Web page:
We won’t just go away, Da Vinci rapist campaigners warn council
The protesters were hoping for a showdown meeting with Justice Secretary Kenny MacAskill today as they prepared for a demonstration outside the Scottish Parliament.
They have already gathered a 1500-name petition demanding Greens is moved out, and have accused the body tasked with overseeing the rehoming of Greens of “pulling the wool” over their eyes.
A march of hundreds of local protesters took place from Newtongrange to his home in Bonnyrigg this week, with campaigners then invited to a meeting with Midlothian Council officials and partner agencies of Multi-Agency Public Protection Arrangements (MAPPA).
However, organisers said they had been left wholly “underwhelmed” by the response. March organiser, Kelly Parry, whose group on website Facebook now numbers more than 5500 supporters, said: “We found the council and MAPPA’s response inappropriate and unacceptable.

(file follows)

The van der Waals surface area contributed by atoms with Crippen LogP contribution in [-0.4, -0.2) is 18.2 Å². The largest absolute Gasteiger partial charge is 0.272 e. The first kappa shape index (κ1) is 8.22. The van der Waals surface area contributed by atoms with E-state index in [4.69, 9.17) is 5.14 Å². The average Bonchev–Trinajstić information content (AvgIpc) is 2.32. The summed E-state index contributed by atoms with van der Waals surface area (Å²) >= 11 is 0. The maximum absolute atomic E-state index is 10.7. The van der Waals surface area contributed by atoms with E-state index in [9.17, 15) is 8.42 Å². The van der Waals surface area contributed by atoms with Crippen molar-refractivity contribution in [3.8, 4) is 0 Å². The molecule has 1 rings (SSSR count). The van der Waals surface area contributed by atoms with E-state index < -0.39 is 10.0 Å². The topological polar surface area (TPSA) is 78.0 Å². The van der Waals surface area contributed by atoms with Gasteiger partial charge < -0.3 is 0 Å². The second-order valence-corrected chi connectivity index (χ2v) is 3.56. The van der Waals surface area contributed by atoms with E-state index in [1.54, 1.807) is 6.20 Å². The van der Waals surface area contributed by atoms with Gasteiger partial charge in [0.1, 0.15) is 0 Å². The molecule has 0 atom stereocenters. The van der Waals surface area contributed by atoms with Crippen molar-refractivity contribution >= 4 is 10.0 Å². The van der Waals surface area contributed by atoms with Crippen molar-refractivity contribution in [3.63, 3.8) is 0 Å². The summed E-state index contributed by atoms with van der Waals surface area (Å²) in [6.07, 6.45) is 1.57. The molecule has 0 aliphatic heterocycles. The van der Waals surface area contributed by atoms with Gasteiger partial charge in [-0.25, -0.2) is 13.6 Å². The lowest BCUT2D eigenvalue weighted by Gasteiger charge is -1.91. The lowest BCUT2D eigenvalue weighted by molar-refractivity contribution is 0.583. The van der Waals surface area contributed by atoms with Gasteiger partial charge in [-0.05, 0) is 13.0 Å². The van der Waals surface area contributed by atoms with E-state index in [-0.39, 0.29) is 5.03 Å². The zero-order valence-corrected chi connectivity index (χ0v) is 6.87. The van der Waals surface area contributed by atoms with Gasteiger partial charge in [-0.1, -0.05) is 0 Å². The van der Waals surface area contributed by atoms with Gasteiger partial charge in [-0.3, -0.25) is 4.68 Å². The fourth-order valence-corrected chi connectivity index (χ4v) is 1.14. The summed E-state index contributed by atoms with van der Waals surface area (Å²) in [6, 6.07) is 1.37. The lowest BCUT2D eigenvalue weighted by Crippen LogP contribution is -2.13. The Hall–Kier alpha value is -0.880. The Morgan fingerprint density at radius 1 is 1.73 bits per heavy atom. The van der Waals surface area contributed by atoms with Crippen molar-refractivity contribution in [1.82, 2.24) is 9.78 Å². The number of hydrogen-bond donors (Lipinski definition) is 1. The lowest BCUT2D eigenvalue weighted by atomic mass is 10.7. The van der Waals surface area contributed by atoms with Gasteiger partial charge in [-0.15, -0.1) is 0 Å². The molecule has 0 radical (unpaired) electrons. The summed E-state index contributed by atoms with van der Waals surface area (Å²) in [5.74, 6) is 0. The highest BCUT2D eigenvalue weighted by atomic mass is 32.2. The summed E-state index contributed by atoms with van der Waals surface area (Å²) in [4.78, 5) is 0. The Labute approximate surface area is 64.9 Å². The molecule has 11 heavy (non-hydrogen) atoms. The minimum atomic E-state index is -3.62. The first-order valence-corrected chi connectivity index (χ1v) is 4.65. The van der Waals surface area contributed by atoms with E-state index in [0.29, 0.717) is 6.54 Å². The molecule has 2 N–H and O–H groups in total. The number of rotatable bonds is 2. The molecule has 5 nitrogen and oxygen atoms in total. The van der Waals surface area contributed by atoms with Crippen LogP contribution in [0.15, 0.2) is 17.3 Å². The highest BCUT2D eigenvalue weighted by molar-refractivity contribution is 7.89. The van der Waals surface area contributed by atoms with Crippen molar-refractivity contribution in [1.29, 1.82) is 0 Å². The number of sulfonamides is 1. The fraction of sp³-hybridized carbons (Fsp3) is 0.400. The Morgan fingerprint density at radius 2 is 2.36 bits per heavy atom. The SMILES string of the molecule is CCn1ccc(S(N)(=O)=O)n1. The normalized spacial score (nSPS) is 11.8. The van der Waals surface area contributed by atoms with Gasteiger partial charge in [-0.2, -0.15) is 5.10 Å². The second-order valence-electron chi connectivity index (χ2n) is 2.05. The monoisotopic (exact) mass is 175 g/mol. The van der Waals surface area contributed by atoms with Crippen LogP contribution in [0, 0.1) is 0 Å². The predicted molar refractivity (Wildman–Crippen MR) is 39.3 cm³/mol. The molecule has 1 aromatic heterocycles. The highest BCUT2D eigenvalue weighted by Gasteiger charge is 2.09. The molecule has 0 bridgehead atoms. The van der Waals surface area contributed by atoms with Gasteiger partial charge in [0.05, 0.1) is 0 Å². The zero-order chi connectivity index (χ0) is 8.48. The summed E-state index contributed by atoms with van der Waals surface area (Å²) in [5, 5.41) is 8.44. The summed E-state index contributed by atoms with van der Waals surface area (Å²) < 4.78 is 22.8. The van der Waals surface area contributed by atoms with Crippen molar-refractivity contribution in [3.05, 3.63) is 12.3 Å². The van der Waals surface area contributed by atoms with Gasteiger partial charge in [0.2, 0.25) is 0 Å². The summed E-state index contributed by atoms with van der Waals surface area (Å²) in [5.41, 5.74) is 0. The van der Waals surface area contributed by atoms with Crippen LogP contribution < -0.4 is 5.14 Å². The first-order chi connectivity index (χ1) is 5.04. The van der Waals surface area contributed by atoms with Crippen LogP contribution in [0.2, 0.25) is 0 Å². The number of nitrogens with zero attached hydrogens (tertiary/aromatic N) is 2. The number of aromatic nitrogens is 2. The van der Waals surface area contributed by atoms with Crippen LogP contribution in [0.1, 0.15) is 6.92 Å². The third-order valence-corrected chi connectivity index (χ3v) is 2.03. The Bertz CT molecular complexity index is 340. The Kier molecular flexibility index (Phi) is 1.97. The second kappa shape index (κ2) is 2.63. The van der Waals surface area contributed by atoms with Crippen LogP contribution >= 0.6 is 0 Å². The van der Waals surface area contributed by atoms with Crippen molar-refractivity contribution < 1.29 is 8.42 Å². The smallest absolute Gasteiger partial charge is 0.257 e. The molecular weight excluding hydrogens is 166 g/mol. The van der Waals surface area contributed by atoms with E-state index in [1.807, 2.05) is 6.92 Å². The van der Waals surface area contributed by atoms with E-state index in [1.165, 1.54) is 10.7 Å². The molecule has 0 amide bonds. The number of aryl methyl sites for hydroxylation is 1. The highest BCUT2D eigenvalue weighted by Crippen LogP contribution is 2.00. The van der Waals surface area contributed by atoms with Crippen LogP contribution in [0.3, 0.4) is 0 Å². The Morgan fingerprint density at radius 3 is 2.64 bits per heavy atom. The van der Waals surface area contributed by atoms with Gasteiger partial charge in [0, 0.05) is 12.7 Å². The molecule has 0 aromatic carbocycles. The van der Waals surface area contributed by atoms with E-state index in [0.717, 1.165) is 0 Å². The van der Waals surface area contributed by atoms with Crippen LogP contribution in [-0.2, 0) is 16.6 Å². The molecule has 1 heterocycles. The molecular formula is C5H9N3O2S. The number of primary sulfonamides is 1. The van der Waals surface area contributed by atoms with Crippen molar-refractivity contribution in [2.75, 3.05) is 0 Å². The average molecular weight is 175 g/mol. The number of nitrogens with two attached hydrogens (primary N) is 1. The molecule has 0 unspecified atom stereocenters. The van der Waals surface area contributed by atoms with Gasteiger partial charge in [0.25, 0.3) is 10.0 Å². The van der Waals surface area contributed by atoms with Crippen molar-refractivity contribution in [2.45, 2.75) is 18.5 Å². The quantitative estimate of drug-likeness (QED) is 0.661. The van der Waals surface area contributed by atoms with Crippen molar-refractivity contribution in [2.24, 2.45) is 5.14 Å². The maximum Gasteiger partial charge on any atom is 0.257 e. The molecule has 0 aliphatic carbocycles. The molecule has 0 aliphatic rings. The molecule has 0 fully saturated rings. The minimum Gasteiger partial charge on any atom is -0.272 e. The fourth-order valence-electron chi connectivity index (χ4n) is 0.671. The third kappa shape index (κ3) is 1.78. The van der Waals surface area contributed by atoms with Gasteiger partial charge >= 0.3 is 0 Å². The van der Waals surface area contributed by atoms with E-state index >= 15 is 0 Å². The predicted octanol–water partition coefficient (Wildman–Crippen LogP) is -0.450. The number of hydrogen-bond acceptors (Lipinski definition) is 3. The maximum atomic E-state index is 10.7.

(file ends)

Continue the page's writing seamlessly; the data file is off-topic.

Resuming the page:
“They are underestimating us, we feel they attempted to pull the wool over our eyes in an effort to buy time, thinking we’ll eventually just go away, but we’re not going away, the group is only getting stronger.
“Both sides have completely different objectives. We want Greens out of Midlothian while they only wish to work around the problem.
“We understand Greens must be rehoused somewhere but there has to be a better solution than placing him in a secluded cottage beside young female neighbours, within just a few miles of where he committed his original crime.” Ms Parry added: “We’re going to stick with this all the way. Midlothian Council claim to have no leeway in this but they do.
“The community is up in arms over this and the powers that be need to start addressing this properly. If only half of our number of supporters turn up we’ll put a wee fright into them.”
Greens’ new home is just six miles from Rosslyn Chapel, where he brutally raped a 19-year-old Dutch student in 2005. He was jailed for ten years after what a judge described as “one of the worst cases of rape” ever dealt with at the High Court.
A MAPPA spokesman said of the meeting with protesters: “We respect the rights of the protesters and commended their approach to a non-violent campaign. We tried to convey the complexity of managing registered sex offenders and we gave assurances we will continue to protect the public of Midlothian.”